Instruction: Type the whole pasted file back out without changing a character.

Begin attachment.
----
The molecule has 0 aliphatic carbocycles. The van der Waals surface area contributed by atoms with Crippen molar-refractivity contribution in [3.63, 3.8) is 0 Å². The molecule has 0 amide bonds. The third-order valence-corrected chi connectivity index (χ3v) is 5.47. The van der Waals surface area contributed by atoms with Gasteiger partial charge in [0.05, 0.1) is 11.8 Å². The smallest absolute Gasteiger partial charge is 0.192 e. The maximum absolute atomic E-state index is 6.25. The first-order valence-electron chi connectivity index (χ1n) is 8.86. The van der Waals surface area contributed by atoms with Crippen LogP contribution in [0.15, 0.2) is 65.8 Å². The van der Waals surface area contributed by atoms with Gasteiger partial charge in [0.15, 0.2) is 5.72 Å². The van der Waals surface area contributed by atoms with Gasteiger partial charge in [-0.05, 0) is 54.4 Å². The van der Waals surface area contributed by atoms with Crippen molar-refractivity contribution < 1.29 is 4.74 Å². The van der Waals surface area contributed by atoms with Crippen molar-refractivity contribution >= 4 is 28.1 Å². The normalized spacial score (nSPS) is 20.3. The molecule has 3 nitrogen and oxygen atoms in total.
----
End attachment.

The molecule has 0 aliphatic carbocycles. The van der Waals surface area contributed by atoms with Crippen molar-refractivity contribution in [3.63, 3.8) is 0 Å². The molecule has 0 amide bonds. The third-order valence-corrected chi connectivity index (χ3v) is 5.47. The van der Waals surface area contributed by atoms with Gasteiger partial charge in [0.05, 0.1) is 11.8 Å². The smallest absolute Gasteiger partial charge is 0.192 e. The maximum absolute atomic E-state index is 6.25. The first-order valence-electron chi connectivity index (χ1n) is 8.86. The van der Waals surface area contributed by atoms with Crippen LogP contribution in [0.15, 0.2) is 65.8 Å². The van der Waals surface area contributed by atoms with Gasteiger partial charge in [0.15, 0.2) is 5.72 Å². The van der Waals surface area contributed by atoms with Gasteiger partial charge in [-0.05, 0) is 54.4 Å². The van der Waals surface area contributed by atoms with Crippen molar-refractivity contribution < 1.29 is 4.74 Å². The van der Waals surface area contributed by atoms with Crippen molar-refractivity contribution >= 4 is 28.1 Å². The normalized spacial score (nSPS) is 20.3. The molecule has 3 nitrogen and oxygen atoms in total.